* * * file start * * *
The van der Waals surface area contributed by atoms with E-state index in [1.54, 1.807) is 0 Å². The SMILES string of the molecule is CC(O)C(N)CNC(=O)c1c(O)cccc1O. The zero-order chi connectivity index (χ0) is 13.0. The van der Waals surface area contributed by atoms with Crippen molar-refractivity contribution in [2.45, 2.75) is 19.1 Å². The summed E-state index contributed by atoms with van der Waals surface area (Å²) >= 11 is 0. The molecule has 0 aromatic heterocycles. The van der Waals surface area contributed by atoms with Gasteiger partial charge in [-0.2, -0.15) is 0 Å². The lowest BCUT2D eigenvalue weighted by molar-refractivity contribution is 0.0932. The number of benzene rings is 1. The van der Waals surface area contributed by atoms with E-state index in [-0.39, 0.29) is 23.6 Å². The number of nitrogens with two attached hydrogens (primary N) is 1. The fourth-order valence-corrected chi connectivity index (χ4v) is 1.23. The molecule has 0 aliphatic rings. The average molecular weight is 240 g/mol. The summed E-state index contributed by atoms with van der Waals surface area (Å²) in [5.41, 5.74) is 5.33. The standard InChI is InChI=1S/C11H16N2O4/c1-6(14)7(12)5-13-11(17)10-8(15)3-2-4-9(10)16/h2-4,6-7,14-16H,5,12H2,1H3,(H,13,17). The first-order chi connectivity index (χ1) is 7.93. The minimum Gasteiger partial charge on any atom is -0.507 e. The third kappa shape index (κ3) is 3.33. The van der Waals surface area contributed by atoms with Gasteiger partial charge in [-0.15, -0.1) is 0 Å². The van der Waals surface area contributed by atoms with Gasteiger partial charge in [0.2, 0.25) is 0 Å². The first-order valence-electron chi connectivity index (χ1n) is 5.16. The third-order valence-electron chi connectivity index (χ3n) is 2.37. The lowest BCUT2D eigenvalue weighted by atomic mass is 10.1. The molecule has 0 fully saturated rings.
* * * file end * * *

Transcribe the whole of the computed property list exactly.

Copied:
The van der Waals surface area contributed by atoms with E-state index in [1.54, 1.807) is 0 Å². The SMILES string of the molecule is CC(O)C(N)CNC(=O)c1c(O)cccc1O. The zero-order chi connectivity index (χ0) is 13.0. The van der Waals surface area contributed by atoms with Crippen molar-refractivity contribution in [2.45, 2.75) is 19.1 Å². The summed E-state index contributed by atoms with van der Waals surface area (Å²) >= 11 is 0. The molecule has 0 aromatic heterocycles. The van der Waals surface area contributed by atoms with Gasteiger partial charge in [-0.2, -0.15) is 0 Å². The lowest BCUT2D eigenvalue weighted by molar-refractivity contribution is 0.0932. The number of benzene rings is 1. The van der Waals surface area contributed by atoms with E-state index in [-0.39, 0.29) is 23.6 Å². The number of nitrogens with two attached hydrogens (primary N) is 1. The fourth-order valence-corrected chi connectivity index (χ4v) is 1.23. The molecule has 0 aliphatic rings. The average molecular weight is 240 g/mol. The summed E-state index contributed by atoms with van der Waals surface area (Å²) in [5.41, 5.74) is 5.33. The standard InChI is InChI=1S/C11H16N2O4/c1-6(14)7(12)5-13-11(17)10-8(15)3-2-4-9(10)16/h2-4,6-7,14-16H,5,12H2,1H3,(H,13,17). The first-order chi connectivity index (χ1) is 7.93. The minimum Gasteiger partial charge on any atom is -0.507 e. The third kappa shape index (κ3) is 3.33. The van der Waals surface area contributed by atoms with Gasteiger partial charge in [-0.15, -0.1) is 0 Å². The van der Waals surface area contributed by atoms with Gasteiger partial charge in [0.2, 0.25) is 0 Å². The first-order valence-electron chi connectivity index (χ1n) is 5.16. The third-order valence-electron chi connectivity index (χ3n) is 2.37. The lowest BCUT2D eigenvalue weighted by atomic mass is 10.1. The molecule has 0 fully saturated rings.